It reminds me of the problem they had with the delta junction points in the bad winter of 2010.When the original track was laid in 1991 all the points had point heaters.When they did the track renewals in the city centre they didn’t install point heaters,so they had the p-way department out everynight with anti-freeze clearing the points.Thats progress for you.

    • Ken Walker says:

      I think the T68/68As are banned from running adjacent to the Network Rail infrastructure between Central Park and Newton Heath & Moston due to possible interference with NR signalling so it looks as though the people of Oldham and Rochdale will be left out in the cold, in more ways than one!

      • freel07 says:

        No as Ken says T68/68As are not approved for use beyond Central Park but they also have ice breaker pantograph heads for a couple of M5000s to allow their use on lines where T68s cannot go.

        • Ken Walker says:

          I presume that as well as using trams with an icebreaker pantograph to clear ice from the wires they can also run trams during the night to try to minimise the risk of ice forming in the first place.

      • Lee Stanford says:

        Not being an expert but what prevents the T68 trams running next to the Network rail area around Central Park when they have run next to Network rail tracks at Altrincham for 20 years?

  2. tram man says:

    Yes Ken that would be the ideal answer,but now the system has got that big, the logistics of finding enough drivers to work nights is probably a none starter.Plus from an engineering point of view when a vehicle has been used on a ice breaker,the procedure is that the vehicle has to come into the workshop on a roof access road and the pan carbon has to be inspected.Again the logistics in doing this especially at queens road while vehicles are going of the depot is a nightmare.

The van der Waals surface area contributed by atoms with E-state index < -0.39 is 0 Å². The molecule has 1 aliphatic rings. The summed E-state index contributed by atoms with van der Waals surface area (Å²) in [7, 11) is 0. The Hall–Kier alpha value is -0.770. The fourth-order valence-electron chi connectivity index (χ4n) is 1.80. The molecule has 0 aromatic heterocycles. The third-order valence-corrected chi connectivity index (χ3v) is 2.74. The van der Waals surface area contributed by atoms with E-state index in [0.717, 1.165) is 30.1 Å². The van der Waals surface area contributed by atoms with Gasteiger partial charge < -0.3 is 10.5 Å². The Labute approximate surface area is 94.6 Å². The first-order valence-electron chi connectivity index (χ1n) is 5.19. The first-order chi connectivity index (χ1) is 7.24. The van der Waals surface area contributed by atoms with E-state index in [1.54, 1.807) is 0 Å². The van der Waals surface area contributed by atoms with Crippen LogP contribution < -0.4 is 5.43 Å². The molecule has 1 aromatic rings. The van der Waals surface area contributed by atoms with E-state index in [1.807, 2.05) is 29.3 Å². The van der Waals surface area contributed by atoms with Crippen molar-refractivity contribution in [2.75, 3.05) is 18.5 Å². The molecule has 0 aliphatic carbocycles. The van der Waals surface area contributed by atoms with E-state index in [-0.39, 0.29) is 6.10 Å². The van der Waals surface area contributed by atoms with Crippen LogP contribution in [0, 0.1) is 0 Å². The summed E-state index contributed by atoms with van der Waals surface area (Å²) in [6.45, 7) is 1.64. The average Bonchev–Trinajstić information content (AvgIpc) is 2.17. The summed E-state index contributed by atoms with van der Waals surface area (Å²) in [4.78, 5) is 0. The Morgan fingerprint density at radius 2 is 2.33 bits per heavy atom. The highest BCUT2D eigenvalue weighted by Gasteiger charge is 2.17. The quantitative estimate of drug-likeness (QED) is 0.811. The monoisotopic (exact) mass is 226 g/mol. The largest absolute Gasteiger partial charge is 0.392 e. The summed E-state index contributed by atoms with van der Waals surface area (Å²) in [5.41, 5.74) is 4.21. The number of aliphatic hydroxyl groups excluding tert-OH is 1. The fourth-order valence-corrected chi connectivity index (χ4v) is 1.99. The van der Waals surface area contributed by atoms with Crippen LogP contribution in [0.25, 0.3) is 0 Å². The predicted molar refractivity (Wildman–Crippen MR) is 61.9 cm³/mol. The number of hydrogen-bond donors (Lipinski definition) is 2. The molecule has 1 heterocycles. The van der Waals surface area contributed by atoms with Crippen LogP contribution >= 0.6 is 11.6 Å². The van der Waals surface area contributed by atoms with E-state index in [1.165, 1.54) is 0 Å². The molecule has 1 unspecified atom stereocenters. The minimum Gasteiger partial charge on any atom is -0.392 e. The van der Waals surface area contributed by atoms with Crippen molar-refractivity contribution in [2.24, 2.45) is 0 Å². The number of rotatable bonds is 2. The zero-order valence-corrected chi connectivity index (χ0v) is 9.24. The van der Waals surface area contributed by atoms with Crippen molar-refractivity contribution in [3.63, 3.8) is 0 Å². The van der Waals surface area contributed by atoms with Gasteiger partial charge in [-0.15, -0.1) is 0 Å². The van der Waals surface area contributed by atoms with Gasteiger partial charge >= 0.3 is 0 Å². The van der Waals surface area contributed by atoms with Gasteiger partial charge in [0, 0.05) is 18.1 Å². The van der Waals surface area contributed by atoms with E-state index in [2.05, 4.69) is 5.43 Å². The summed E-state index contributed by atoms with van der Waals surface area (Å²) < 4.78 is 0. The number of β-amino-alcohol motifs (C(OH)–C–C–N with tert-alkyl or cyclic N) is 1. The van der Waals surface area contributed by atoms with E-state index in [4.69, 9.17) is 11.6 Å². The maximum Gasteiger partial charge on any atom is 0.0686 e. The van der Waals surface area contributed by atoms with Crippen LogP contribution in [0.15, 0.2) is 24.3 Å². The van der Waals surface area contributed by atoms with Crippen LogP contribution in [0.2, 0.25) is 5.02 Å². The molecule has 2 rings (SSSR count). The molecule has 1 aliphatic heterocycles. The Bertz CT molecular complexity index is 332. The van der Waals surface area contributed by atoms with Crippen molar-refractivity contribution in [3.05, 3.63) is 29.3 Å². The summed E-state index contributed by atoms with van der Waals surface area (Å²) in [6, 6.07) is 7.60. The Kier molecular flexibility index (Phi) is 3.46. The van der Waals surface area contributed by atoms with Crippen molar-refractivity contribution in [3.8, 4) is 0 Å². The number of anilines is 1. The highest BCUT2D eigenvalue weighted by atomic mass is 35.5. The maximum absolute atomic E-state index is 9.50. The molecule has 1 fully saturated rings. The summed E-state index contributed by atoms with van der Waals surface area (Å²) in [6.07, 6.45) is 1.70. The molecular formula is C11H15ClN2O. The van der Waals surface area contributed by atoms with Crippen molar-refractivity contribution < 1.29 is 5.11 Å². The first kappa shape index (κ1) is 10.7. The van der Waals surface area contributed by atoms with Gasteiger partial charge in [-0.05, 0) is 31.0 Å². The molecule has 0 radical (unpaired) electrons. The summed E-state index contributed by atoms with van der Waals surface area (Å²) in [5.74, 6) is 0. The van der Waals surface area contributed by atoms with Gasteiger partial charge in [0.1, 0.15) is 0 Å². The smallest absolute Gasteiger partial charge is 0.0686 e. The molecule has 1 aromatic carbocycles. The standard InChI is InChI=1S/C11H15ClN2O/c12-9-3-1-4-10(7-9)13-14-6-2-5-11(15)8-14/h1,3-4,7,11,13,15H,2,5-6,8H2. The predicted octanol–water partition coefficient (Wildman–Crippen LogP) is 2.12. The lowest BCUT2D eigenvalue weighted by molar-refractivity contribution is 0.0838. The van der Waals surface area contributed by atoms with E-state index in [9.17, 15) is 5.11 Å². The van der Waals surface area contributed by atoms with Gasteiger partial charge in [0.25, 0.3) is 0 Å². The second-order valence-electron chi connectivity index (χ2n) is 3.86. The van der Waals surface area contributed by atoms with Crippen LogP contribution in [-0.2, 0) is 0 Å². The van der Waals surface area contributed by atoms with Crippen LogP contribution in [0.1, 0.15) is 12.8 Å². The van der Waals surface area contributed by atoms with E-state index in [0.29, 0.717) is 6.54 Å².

Of course when we just had the Altrincham and bury line,some drivers signed on a hour early and took the first tram out as a ice breaker.Then they decided to run a double unit as a ice breaker.The logic behind this was that the first unit would scrape the ice,then the second unit would be able to take power and propel the leading unit and keep the momemtum going.As far as I know they tried this on the Oldham line last week,the first double unit failed so the sent another double unit up there and that one failed.So I do really fell sorry for the people of Oldham and Rochdale.No doubt metrolink will get the blame again for something they have had no control over.

  3. Ken Walker says:

    Looks like you are right Tram Man. Frosty morning today and Rochdale / Oldham service suspended again early this morning and now running with severe delays. At least they’ve taken the trouble to get the bus info right this time which is an improvement!

  4. Ralph Oakes-Garnett says:

    Yes a bit of a problem on the Altringham line mid morning but the Ashton-Bury managed to keep fairly reliable. Very busy standing loads on every tram used.

  5. Mike Norris says:

    Noted on tonights BBC Look North,
    the hoped for media coverage about todays early morning delays
    to services Oldham/Rochdale and the start of calls for management resignation.
    Keep at it – the BBC
    Mike

  6. TM says:

    DLR 11 was the first LRV to operate in Manchester during 1987…

    • Ken Walker says:

      Yes – temporarily converted to run off overhead power, running on a section of railway line in the Reddish area with power provided by a class 303 EMU power car which I think was used to convert the power from 25kv AC supply on the Manchester – Hadfield line to the required DC supply. Didn’t get a chance to ride on it unfortunately.

  7. Mike Norris says:

    You are Correct ! T M
    DLR 11 ran with passengers ( by ticketed invitation – only)
    I still have the souvenir ticket.
    Cor, No Ice, No Delta points, No Cornbrook, No Irk Valley points
    little, very little did we know !!
    Mike